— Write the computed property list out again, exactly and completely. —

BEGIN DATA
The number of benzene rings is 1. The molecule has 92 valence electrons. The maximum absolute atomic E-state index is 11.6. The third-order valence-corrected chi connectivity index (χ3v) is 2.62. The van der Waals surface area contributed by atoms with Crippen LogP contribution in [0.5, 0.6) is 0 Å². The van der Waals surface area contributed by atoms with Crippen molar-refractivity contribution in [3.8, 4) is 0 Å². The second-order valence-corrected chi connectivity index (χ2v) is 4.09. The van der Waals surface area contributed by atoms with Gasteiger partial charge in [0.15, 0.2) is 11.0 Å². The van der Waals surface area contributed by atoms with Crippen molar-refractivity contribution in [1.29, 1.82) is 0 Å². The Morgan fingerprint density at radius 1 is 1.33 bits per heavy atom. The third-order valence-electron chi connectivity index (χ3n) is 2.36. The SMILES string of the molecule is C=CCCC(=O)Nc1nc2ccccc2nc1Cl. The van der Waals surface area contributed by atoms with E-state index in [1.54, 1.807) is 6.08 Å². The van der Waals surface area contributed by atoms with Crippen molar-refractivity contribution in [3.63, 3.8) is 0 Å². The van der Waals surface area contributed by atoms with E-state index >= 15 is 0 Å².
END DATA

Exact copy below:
The number of benzene rings is 1. The molecule has 92 valence electrons. The maximum absolute atomic E-state index is 11.6. The third-order valence-corrected chi connectivity index (χ3v) is 2.62. The van der Waals surface area contributed by atoms with Crippen LogP contribution in [0.5, 0.6) is 0 Å². The van der Waals surface area contributed by atoms with Crippen molar-refractivity contribution in [3.8, 4) is 0 Å². The second-order valence-corrected chi connectivity index (χ2v) is 4.09. The van der Waals surface area contributed by atoms with Gasteiger partial charge in [0.15, 0.2) is 11.0 Å². The van der Waals surface area contributed by atoms with Crippen molar-refractivity contribution in [1.29, 1.82) is 0 Å². The Morgan fingerprint density at radius 1 is 1.33 bits per heavy atom. The third-order valence-electron chi connectivity index (χ3n) is 2.36. The SMILES string of the molecule is C=CCCC(=O)Nc1nc2ccccc2nc1Cl. The van der Waals surface area contributed by atoms with E-state index in [1.54, 1.807) is 6.08 Å². The van der Waals surface area contributed by atoms with Crippen molar-refractivity contribution in [3.63, 3.8) is 0 Å². The van der Waals surface area contributed by atoms with E-state index >= 15 is 0 Å².